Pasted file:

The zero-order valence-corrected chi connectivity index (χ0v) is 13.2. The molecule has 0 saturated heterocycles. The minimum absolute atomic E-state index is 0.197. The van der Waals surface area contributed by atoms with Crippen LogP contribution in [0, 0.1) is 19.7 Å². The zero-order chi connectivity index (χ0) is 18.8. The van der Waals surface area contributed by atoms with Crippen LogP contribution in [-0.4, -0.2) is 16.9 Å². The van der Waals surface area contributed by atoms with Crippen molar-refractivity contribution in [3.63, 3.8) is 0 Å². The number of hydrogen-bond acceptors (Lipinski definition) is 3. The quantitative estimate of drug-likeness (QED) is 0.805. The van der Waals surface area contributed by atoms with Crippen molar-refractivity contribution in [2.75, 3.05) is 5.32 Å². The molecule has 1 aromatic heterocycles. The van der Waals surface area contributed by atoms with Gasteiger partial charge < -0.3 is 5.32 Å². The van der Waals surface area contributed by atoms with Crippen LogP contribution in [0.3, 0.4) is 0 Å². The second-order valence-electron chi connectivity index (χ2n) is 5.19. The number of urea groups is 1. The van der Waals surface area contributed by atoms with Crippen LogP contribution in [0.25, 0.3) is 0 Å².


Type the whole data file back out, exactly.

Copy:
The zero-order valence-corrected chi connectivity index (χ0v) is 13.2. The molecule has 0 saturated heterocycles. The minimum absolute atomic E-state index is 0.197. The van der Waals surface area contributed by atoms with Crippen LogP contribution in [0, 0.1) is 19.7 Å². The zero-order chi connectivity index (χ0) is 18.8. The van der Waals surface area contributed by atoms with Crippen LogP contribution in [-0.4, -0.2) is 16.9 Å². The van der Waals surface area contributed by atoms with Crippen molar-refractivity contribution in [3.63, 3.8) is 0 Å². The number of hydrogen-bond acceptors (Lipinski definition) is 3. The quantitative estimate of drug-likeness (QED) is 0.805. The van der Waals surface area contributed by atoms with Crippen molar-refractivity contribution in [2.75, 3.05) is 5.32 Å². The molecule has 1 aromatic heterocycles. The van der Waals surface area contributed by atoms with Gasteiger partial charge < -0.3 is 5.32 Å². The van der Waals surface area contributed by atoms with Crippen LogP contribution in [0.3, 0.4) is 0 Å². The second-order valence-electron chi connectivity index (χ2n) is 5.19. The number of urea groups is 1. The van der Waals surface area contributed by atoms with Crippen LogP contribution in [0.25, 0.3) is 0 Å².